Angela Savage is a Melbourne writer, who has lived and travelled extensively in Asia. She won the Victorian Premier’s Literary Award for an unpublished manuscript, and the Scarlet Stiletto Award short story award. Her latest novel is, Mother of Pearl, published by Transit Lounge. Angela holds a PhD in Creative Writing, is former CEO of Writers Victoria, and currently works as CEO of Public Libraries Victoria.
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13 Responses to Australian historical fiction reading list

  1. SD says:

    Hi, Angela,
    I am hesitant to suggest any additions to such a formidable list! But, if you are looking for contemporary works, I would suggest “Bush Studies” by Barbara Baynton (short collection, feminist perspective) and “The Chronicles of Melbourne ” by Edmund Finn/Garryowen (very long, but may be useful to dip in and out of).

    Liked by 1 person

  2. Lisa Hill says:

    Thanks for the mention, Angela!

    Without knowing more about your field of interest… I’m not sure whether any of these would be of use, the first two were actually written during your period, i.e. not HistFic. They’re reviewed on my blog.
    *Robbery Under Arms (1882), by Rolf Boldrewood (Central character is a bushranger on death row, some of the time he was lying low in Melbourne)
    *Tales of the Austral Tropics (1894), by Ernest Favenc (a long time since I read this, but I think it was Qld tropics.)
    *And from 1987, Sister Kate by Jean Bedford. (Ned Kelly’s sister, from a feminist perspective).

    I don’t have a review of it but the plot is outlined at Wikipedia so you can see if it’s relevant: the classic Goldfields saga, The Fortunes of Richard Mahoney by Henry Handel Richardson starts in 1852 when RM comes to the goldfields. It’s a trilogy, published between 1917 and 1930).

    I would also strongly recommend reading Terri Janke’s True Tracks, Respecting Indigenous Knowledge and Culture. As I said in my review of Eleanor Limprecht’s The Coast, it is “a masterclass in getting it right. Acknowledgements at the back of the book demonstrate the care and sensitivity with which Limprecht has crafted this novel, and reveal the debt she owes to Indigenous readers of the MS and to keepers of Indigenous history and tour-guides in Indigenous sites she visited as part of her research.”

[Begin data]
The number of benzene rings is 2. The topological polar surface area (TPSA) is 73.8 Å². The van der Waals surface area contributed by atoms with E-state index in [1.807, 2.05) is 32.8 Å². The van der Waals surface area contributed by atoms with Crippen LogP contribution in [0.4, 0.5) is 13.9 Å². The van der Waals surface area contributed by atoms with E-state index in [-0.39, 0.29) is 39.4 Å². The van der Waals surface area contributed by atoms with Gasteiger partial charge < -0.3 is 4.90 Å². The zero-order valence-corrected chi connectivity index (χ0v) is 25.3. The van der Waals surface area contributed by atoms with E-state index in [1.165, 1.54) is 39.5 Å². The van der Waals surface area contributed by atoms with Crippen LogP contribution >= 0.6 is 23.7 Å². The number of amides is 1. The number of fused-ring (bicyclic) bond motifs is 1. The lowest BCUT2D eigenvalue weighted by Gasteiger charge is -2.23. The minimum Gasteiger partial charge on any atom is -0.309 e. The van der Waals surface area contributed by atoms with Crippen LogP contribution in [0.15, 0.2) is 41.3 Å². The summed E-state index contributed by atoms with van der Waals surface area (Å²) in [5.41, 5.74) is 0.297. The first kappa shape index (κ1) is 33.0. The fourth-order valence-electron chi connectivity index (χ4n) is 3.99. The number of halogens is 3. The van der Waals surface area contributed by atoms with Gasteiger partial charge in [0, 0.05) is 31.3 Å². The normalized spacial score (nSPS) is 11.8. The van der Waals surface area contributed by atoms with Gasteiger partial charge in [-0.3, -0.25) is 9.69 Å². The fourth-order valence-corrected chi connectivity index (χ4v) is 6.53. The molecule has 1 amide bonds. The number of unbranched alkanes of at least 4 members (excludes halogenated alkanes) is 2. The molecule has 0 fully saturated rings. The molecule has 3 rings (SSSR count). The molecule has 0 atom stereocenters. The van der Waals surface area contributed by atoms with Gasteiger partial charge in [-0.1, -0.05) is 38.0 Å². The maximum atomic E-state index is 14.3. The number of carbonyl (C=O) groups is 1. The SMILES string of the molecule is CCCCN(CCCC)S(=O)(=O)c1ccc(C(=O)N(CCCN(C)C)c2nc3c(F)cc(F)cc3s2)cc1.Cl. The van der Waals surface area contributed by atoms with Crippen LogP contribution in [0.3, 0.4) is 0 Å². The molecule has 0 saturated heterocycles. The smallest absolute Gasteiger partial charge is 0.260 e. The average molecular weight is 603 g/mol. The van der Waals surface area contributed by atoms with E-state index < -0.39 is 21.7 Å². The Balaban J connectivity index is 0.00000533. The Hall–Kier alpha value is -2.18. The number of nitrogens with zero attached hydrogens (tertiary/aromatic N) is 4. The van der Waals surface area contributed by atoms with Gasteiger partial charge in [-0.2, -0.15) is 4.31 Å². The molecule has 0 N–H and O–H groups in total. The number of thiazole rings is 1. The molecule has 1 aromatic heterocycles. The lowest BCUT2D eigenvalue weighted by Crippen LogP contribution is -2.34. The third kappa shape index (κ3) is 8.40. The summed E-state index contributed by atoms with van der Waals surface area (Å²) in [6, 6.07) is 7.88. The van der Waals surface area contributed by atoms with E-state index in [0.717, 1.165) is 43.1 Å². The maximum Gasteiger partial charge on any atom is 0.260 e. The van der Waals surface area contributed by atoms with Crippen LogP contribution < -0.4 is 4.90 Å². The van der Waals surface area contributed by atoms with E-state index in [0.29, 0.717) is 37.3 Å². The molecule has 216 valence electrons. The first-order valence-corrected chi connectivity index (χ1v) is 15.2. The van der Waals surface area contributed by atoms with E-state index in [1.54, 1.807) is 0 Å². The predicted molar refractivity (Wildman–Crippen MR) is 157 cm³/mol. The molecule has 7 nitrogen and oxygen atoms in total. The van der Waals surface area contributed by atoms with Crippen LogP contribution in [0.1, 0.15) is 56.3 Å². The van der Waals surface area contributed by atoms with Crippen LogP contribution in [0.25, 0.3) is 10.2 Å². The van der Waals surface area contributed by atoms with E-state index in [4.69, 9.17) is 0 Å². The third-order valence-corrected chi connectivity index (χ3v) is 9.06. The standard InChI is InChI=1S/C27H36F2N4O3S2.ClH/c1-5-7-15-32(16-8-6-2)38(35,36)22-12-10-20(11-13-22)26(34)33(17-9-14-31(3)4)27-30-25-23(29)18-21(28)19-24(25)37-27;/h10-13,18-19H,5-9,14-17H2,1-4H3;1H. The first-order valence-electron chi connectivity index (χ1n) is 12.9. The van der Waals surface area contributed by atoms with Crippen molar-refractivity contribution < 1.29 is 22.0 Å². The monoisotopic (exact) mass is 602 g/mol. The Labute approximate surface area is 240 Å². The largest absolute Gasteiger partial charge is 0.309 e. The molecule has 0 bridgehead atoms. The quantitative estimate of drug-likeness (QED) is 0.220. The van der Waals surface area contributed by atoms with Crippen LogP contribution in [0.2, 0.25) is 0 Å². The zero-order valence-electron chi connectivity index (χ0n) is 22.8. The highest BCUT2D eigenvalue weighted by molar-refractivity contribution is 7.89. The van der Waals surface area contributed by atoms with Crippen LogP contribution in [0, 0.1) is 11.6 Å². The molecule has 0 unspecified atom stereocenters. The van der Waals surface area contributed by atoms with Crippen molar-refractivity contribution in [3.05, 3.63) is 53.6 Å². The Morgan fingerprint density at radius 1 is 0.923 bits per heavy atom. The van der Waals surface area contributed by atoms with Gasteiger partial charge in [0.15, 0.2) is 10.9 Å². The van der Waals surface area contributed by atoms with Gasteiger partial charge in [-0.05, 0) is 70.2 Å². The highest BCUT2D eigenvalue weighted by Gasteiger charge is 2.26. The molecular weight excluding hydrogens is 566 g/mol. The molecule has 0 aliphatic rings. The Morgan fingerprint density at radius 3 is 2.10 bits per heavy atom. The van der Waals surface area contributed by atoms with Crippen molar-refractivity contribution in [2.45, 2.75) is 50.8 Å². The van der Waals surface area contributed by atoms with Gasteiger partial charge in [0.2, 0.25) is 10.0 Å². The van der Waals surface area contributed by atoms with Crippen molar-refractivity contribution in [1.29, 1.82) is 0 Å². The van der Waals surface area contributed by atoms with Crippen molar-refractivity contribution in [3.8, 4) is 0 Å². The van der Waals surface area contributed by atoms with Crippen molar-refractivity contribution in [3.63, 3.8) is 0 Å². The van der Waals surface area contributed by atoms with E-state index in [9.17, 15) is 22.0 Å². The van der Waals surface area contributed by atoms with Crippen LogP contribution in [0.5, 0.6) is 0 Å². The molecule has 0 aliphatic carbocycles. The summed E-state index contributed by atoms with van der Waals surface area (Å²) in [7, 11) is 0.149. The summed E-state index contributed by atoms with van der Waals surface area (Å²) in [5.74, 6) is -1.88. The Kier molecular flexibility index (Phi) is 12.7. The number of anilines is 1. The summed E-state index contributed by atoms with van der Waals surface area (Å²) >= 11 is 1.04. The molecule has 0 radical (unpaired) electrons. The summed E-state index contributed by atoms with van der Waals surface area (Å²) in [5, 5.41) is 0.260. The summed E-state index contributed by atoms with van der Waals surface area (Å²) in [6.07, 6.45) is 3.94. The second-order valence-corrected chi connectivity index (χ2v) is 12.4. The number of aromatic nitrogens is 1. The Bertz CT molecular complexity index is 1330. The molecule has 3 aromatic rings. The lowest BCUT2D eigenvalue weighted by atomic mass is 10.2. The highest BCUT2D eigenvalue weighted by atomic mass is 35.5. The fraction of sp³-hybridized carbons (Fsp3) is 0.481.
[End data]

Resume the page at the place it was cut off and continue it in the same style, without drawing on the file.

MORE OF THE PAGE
Liked by 1 person

    • Wonderful suggestions, Lisa. Thanks so much. I’m actually hoping to get Terri Jankes on the program of a conference I’m organising for public libraries. I’m adding The Coast to my TBR, too. I’ve enjoyed Limprecht’s previous novels.

      Liked by 1 person

  3. FictionFan says:

    Lots here that look interesting! I already have The Secret River on my TBR and hope to read it next year, and have read and loved Picnic at Hanging Rock, but otherwise they’re all new to me. I shall spend a happy hour later checking them all out and deciding on a couple more to add. At the moment, Fled and The Dickens Boy are the ones that immediately appeal – are the two Keneallys related?

    Liked by 1 person

    • Yes, Meg is Tom’s daughter and (full disclosure) a personal friend. They’ve actually written a historical crime fiction series together called the Monsarrat Series, set in the Australian ‘penal colonies’ in the first half of the nineteenth century. Let me know if you do read/enjoy any of these FF.

      Liked by 1 person

  4. I’m so excited for you, Angela! I’m really looking forward to hearing more about your project as you move ahead with it. You have a fabulous list here, too. Picnic at Hanging Rock is, as you say, a classic, and Grenville’s written some fantastic work, so I’m glad you have that one. It’s also good to see the Serong there; that’s an excellent novel. Have you read Wendy James’ Out of the Silence? It’s a fictional account of the case of Maggie Heffernan, who was imprisoned for murder in 1900. There’s some fascinating background there about the Australian women’s suffrage movement as well as Heffernan’s own powerful story.

    Liked by 1 person

    • Thanks Margot. And thanks for the reminder about Out of the Silence. I read it some years ago when I first met Wendy James and I agree that it’s a great example of the genre.
      Here’s wishing you a happy new year of reading and writing.

      Liked by 1 person

  5. It is exciting to hear you are having a go at Australian Historical Fiction. I will be looking forward to hearing more about your progress as this is the period of Australian history that I have been writing about. This is a great list of which I have only read three! But I will certainly be following up some of these. I have heard of many of them and will now add them to my TBR list. Thanks for posting


  6. Angela may I suggest a Clan Destine Press book: Billings Better Bookstore and Brasserie by Fin J Ross – it’s YA for all ages, set in Melbourne in the late 19th century featuring a few real-life figures with
    in the story of an orphan girl who makes a life for herself and changes the lives of everyone around her.

    Liked by 1 person